locust robot locust robot The researchers are working on a gliding mechanism to make the robot even more efficient. (Photo: Courtesy of Tel Aviv University)

Why scientists invented a locust-inspired robot

Researchers took cues from the insect to create a versatile robot that could save lives.

For all the sci-fi geeks out there, good news: Scientists have created perhaps the coolest robot invention since some students built a robot bartender last year. Israeli researchers from Tel Aviv University have created a tiny, insect-like robot that is 5 inches long and weighs less than an ounce.

The researchers believe the robot will perform well in search-and-rescue missions in rough terrain.

"Our locust-inspired, miniature jumping robot is a beautiful example of bio-inspired technological innovation,” said Tel Aviv University professor Amir Ayali, who led the research.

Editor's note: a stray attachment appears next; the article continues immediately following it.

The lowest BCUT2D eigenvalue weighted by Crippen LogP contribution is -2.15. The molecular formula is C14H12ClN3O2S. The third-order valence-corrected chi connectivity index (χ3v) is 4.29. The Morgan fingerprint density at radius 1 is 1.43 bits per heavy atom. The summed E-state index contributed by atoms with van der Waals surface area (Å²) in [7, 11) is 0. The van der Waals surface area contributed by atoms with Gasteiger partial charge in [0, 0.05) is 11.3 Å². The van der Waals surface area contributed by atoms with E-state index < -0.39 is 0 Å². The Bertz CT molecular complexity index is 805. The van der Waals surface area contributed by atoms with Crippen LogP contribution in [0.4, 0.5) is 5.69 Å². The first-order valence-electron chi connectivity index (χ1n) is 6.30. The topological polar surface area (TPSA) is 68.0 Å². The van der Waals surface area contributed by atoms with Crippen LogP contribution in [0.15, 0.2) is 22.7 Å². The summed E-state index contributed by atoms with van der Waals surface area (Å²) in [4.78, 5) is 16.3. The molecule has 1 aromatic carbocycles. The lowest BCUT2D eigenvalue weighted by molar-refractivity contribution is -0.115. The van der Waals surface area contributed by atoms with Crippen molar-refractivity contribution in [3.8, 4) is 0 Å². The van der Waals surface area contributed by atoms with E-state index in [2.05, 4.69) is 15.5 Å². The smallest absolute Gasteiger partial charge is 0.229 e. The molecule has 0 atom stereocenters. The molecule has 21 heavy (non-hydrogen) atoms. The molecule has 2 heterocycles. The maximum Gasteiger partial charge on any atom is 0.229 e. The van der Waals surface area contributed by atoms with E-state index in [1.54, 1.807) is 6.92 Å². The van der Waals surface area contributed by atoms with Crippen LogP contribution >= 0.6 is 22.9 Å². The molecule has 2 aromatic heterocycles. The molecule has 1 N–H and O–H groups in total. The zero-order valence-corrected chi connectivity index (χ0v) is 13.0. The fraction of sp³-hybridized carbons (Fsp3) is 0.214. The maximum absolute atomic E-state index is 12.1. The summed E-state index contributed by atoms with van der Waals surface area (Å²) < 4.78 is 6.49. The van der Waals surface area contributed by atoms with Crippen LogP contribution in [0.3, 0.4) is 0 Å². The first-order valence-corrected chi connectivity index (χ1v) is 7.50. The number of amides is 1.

“Miniature robots are of special interest in the robotics field, attracting a lot of attention and research," Ayali continued. "The manufacture of tiny robots is cheap and efficient; their small size allows them to traverse difficult and unknown terrain, and many can be used in any given situation."

Why a locust? Apparently, this insect is very efficient when it comes to movement. Locusts store mechanical energy to enhance the action of their leg muscles, and scientists replicated this in the robot, which stores energy in a spring.

Thanks to this design, the tiny robot can jump 11 feet high – more than twice the height of similar-sized robots, according to the researchers – and cover a horizontal distance of more than 4 feet in one leap.

“Biological knowledge gained by observing and studying locusts was combined with state-of-the-art engineering and cutting-edge technologies, allowing biological principles to be implemented in a miniature robotic jumping mechanism,” said Ayali.

The way they made the robot was just as cool. Scientists used a 3D printer to print out the robot's body, which was made of plastic – the same kind of plastic in Lego blocks. Its legs are made of stiff carbon rods, and its spring is composed of steel wire springs. A small battery powers the remotely controlled robot.


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Related Topics: Animals, Science